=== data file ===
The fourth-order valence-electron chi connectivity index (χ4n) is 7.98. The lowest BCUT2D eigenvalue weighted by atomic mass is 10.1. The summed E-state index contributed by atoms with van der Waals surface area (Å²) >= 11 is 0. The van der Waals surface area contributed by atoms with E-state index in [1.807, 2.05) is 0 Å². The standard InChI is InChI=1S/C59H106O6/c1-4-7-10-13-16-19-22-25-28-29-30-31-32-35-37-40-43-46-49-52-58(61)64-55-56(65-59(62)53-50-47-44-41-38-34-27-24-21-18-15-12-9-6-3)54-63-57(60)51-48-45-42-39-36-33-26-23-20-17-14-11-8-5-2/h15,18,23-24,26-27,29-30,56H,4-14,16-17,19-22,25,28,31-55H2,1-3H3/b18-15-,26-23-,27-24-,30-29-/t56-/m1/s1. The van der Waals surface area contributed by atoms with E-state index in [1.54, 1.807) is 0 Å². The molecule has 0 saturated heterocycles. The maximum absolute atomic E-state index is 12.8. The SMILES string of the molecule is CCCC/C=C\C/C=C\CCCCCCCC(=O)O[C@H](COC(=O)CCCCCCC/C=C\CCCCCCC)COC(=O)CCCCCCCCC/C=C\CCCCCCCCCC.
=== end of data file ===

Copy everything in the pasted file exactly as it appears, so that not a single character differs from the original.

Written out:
The fourth-order valence-electron chi connectivity index (χ4n) is 7.98. The lowest BCUT2D eigenvalue weighted by atomic mass is 10.1. The summed E-state index contributed by atoms with van der Waals surface area (Å²) >= 11 is 0. The van der Waals surface area contributed by atoms with E-state index in [1.807, 2.05) is 0 Å². The standard InChI is InChI=1S/C59H106O6/c1-4-7-10-13-16-19-22-25-28-29-30-31-32-35-37-40-43-46-49-52-58(61)64-55-56(65-59(62)53-50-47-44-41-38-34-27-24-21-18-15-12-9-6-3)54-63-57(60)51-48-45-42-39-36-33-26-23-20-17-14-11-8-5-2/h15,18,23-24,26-27,29-30,56H,4-14,16-17,19-22,25,28,31-55H2,1-3H3/b18-15-,26-23-,27-24-,30-29-/t56-/m1/s1. The van der Waals surface area contributed by atoms with E-state index in [1.54, 1.807) is 0 Å². The molecule has 0 saturated heterocycles. The maximum absolute atomic E-state index is 12.8. The SMILES string of the molecule is CCCC/C=C\C/C=C\CCCCCCCC(=O)O[C@H](COC(=O)CCCCCCC/C=C\CCCCCCC)COC(=O)CCCCCCCCC/C=C\CCCCCCCCCC.